The Indian authorities on Monday arrested the co-founder of a fact-checking website, reigniting concerns about deteriorating journalistic freedoms in the world’s largest democracy.

The journalist, Mohammed Zubair, was held on charges of hurting religious sentiments and promoting enmity between religious groups, the New Delhi police said. The arrest came after an anonymous Twitter user complained that Mr. Zubair, a Muslim, had been disrespectful of a Hindu god in a tweet from 2018.

The detention of Mr. Zubair, journalists and activists said, is part of a broad crackdown on critics of Prime Minister Narendra Modi and his party’s Hindu nationalist worldview. It was even more jarring, they said, because Mr. Modi had just joined leaders of the Group of 7 countries in Germany in committing to free and independent news media.

“This is extremely disturbing because Zubair and his website Alt News have done some exemplary work over the past years in identifying fake news and countering disinformation campaigns, in a very objective and factual manner,” the Editors Guild of India, a journalists’ group, said in a statement. His release is “necessary to buttress the commitments” Mr. Modi made at the G7 meeting, it read.

Mr. Zubair has been a vocal critic of Mr. Modi’s government, using Twitter to condemn Hindu activists and monks calling for the killing of Muslims. Recently, Mr. Zubair highlighted comments made by an official of Mr. Modi’s Bharatiya Janata Party that some considered insulting to the Prophet Muhammad.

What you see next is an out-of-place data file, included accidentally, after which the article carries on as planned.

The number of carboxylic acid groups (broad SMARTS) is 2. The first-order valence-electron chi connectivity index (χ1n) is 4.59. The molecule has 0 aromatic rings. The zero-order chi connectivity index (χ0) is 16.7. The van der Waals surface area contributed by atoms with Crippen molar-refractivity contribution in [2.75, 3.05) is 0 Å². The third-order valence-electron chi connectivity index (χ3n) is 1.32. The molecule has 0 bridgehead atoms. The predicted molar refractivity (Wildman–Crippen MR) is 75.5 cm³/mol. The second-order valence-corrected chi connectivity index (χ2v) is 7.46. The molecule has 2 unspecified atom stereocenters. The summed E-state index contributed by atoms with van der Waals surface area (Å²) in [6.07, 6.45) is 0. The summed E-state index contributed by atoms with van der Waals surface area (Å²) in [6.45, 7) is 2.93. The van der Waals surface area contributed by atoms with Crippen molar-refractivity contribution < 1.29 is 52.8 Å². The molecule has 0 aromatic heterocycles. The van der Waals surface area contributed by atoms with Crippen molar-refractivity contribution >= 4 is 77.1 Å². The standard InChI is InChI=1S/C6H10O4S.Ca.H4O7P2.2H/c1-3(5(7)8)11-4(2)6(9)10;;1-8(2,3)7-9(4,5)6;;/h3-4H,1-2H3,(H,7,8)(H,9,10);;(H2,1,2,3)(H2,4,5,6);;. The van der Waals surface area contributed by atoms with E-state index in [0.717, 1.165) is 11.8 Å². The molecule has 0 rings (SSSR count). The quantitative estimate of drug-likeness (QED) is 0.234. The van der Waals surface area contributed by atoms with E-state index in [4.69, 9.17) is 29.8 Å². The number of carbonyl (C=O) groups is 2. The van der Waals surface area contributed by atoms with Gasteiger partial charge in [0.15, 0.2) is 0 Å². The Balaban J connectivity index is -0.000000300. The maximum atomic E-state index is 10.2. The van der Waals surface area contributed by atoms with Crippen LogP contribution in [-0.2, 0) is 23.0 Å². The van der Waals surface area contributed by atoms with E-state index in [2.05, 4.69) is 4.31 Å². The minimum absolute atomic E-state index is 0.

Mr. Zubair, the Editors Guild said, was summoned by the police on Monday in relation to a case from 2020, from which a court had granted him immunity. But he was arrested, the group said, in connection with a criminal investigation that began earlier this month after the complaint from the anonymous Twitter user.

“The allegations by police are factually wrong,” Vrinda Grover, a lawyer for Mr. Zubair, said during a bail hearing at a court in New Delhi on Tuesday. “It is coherent malicious targeting.”

The prosecution said that Mr. Zubair had not cooperated with the police’s investigation and that he had made several posts on Twitter that hurt religious sentiments. The court ruled that Mr. Zubair be remanded in police custody for four days as investigators seek to obtain his laptop and other computer devices.

Over the weekend, the Indian police arrested a prominent human rights activist, Teesta Setalvad, who led a crusade against government officials for their role in 2002 sectarian riots, in which more than 1,000 people were killed in western state of Gujarat. Last month, 10 human rights and journalism groups issued a statement saying that the Indian authorities are increasingly detaining journalists and critics of the government.

In another sign that pressure on Indian journalists is growing, the country’s ranking on the World Press Freedom Index, which evaluates the landscape for journalists in 180 countries, fell eight spots to 150 this year.

Last year, over a dozen reporters were detained on charges ranging from espionage to money laundering. In 2020, at least 67 journalists were detained by the authorities across India.

Geeta Seshu, a co-founder of Free Speech Collective, a media watchdog, said the continuing crackdown on journalists was the most dangerous one she had seen in many decades.

“What we are seeing today is a very disturbing trend of politics of revenge, and government is using all arms of state machinery to arrest and silence journalists critical of its policies,” she said. “This is not only to rob us of a democratic space of dissent, but it also cuts avenues for journalists to secure justice.”





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